28/04/2022·3 mins to read
Sports supplements contain more than bargained for
Anyone involved in the sports supplements’ supply chain is urged to do their due diligence when manufacturing, selling or importing sports supplements after six supplements on the New Zealand market were found to contain illegal drugs.
Some of the offending sports supplements contained amphetamine-like class C drugs that act as stimulants, while others contained prescription medicines.
The findings serve as a warning to manufacturers, retailers and importers of sports supplements to ensure they are complying with all relevant New Zealand laws and regulations.
Consumer NZ, a consumer advocacy body in New Zealand, launched an investigation into the sports supplement industry at the beginning of this year, undertaking a mystery shop of six sports supplement stores. The mystery shoppers’ purchases turned up six different supplements that contained seven illegal substances.
While the results are startling, this isn’t the first time sports supplements have come under scrutiny. A 2017 investigation into the industry found six sports supplements on the Australian and New Zealand market contained anabolic steroids.
What did the illegal supplements contain?
The offending sports supplements contained various illegal substances, ranging from amphetamine-like class C drugs through to medications typically prescribed to treat disease (such as Parkinson’s).
In many instances, sports supplement importers, retailers and consumers are completely unware that they are selling, importing or consuming these substances. Many of the substances can lead to dependency and addiction, leaving aside the legal implications of their sale.
These investigations demonstrate the need for manufacturers, importers and suppliers to actively engage in the legalities of the sports supplements they are producing, importing and selling.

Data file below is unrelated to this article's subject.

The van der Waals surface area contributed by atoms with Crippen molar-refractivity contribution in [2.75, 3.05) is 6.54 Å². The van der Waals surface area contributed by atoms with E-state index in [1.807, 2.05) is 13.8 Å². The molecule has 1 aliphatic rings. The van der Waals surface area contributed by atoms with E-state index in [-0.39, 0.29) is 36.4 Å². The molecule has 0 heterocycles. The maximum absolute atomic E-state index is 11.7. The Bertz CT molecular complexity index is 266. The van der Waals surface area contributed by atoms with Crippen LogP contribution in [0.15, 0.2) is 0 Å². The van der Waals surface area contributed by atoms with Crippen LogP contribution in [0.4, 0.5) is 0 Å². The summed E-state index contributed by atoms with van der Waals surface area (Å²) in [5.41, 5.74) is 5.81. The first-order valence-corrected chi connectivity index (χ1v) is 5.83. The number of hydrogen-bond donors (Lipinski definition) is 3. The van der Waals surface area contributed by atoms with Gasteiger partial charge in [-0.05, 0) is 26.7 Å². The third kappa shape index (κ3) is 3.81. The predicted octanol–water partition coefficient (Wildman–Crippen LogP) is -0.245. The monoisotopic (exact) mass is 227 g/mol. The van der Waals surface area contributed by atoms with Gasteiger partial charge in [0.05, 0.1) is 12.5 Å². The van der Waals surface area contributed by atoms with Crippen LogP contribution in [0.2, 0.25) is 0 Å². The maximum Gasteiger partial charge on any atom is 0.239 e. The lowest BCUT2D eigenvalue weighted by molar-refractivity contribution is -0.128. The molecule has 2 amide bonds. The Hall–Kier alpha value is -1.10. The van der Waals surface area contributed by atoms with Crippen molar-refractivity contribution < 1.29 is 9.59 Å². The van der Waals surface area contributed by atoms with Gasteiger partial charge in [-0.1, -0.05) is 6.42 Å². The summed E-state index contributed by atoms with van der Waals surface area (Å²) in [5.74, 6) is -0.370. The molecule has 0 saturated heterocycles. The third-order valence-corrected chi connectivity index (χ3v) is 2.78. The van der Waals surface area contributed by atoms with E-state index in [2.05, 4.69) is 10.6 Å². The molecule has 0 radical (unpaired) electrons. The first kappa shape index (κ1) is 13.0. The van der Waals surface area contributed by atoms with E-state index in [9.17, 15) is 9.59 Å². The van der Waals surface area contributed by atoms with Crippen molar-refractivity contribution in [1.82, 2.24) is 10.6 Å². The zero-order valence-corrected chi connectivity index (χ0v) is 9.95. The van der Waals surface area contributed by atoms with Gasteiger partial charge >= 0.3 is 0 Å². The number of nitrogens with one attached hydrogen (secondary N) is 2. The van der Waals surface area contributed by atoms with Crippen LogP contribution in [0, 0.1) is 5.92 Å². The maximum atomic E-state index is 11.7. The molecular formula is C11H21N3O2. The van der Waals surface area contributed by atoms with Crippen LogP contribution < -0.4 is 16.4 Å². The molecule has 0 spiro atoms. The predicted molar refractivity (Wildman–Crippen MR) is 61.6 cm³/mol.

Key legal requirements
In New Zealand, sports supplements can be classed and regulated as foods, dietary supplements or supplemented foods. In general, classification can be determined by the supplier or manufacturer, provided the product meets the definition, criteria and permissions under the relevant regulation. The specific type of regulation that may apply also depends on the specific product, its form and its purpose.
Regardless of their classification, a manufacturer, importer or supplier of sports supplements in New Zealand has a primary obligation under the Food Act 2014 to ensure safety and suitability of their supplements.
In addition, sports supplement manufacturers, importers and suppliers also need to be aware of the Medicines Act 1981 and Misuse of Drugs Act 1975. Sports supplements (and foods more generally) must not contain scheduled medicines or substances classified as controlled drugs. In addition to being a non-compliant supplement or food:
Medicines Act 1981: supplements that contain scheduled medicines risk being deemed medicines themselves. The same is true for products that make therapeutic claims (even though they do not contain scheduled medicines). If deemed medicines, the advertising, supply or distribution of such supplements could be in breach of the Medicines Act if done without the approval of the medicines authority; and
- Misuse of Drugs Act 1975: it is an offence under the Misuse of Drugs Act to import, sell (or offer to sell) or have in your possession, any controlled drug or any controlled drug analogue, including as an ingredient in a supplement or food.
Consequences for breaching the above could range from being required to immediately cease all advertising and sale of the offending products and could also include large pecuniary fines.
What does this mean for you?
Suppliers, manufacturers and importers of these sports supplements have the responsibility to ensure that sports supplements they sell / manufacture / import do not contain any illegal substances, comply with the applicable classification requirements and meet the overall “safe and suitable” standard applicable to all food products.
Advice should be obtained on the ingredients within products for sale and whether they are compliant with New Zealand’s legislation. Suppliers, manufacturers and importers can also take steps to protect themselves contractually by obtaining appropriate protections, such as warranties on products they are purchasing or otherwise distributing to market.
Get in touch
If you have any questions about legal compliance in the sports supplement industry, or need help reviewing any sports supplement products for the New Zealand market, please get in touch with one of our experts listed.
Special thanks to Nicole Ashby and Laura Mikkelsen for their assistance in writing this article.